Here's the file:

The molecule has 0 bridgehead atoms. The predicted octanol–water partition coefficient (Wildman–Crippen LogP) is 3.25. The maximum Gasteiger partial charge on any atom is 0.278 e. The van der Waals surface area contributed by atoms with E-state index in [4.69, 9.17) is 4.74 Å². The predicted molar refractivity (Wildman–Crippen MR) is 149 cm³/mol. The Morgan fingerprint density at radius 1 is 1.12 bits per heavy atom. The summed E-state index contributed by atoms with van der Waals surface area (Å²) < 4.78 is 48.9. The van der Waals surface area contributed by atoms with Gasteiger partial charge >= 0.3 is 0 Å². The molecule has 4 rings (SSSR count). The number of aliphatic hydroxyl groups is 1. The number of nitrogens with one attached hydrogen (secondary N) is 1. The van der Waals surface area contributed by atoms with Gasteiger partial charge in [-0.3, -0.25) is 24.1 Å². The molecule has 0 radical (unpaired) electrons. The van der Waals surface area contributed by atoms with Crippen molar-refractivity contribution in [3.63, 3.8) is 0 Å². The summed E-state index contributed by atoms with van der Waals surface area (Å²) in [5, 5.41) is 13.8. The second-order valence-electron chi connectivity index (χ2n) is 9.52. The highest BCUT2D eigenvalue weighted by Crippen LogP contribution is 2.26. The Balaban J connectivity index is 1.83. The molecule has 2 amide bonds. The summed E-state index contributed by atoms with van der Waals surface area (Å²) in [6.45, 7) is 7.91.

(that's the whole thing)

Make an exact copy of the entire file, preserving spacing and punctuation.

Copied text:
The molecule has 0 bridgehead atoms. The predicted octanol–water partition coefficient (Wildman–Crippen LogP) is 3.25. The maximum Gasteiger partial charge on any atom is 0.278 e. The van der Waals surface area contributed by atoms with E-state index in [4.69, 9.17) is 4.74 Å². The predicted molar refractivity (Wildman–Crippen MR) is 149 cm³/mol. The Morgan fingerprint density at radius 1 is 1.12 bits per heavy atom. The summed E-state index contributed by atoms with van der Waals surface area (Å²) < 4.78 is 48.9. The van der Waals surface area contributed by atoms with Gasteiger partial charge >= 0.3 is 0 Å². The molecule has 4 rings (SSSR count). The number of aliphatic hydroxyl groups is 1. The number of nitrogens with one attached hydrogen (secondary N) is 1. The van der Waals surface area contributed by atoms with Gasteiger partial charge in [-0.3, -0.25) is 24.1 Å². The molecule has 0 radical (unpaired) electrons. The van der Waals surface area contributed by atoms with Crippen molar-refractivity contribution in [3.63, 3.8) is 0 Å². The summed E-state index contributed by atoms with van der Waals surface area (Å²) in [5, 5.41) is 13.8. The second-order valence-electron chi connectivity index (χ2n) is 9.52. The highest BCUT2D eigenvalue weighted by Crippen LogP contribution is 2.26. The Balaban J connectivity index is 1.83. The molecule has 2 amide bonds. The summed E-state index contributed by atoms with van der Waals surface area (Å²) in [6.45, 7) is 7.91.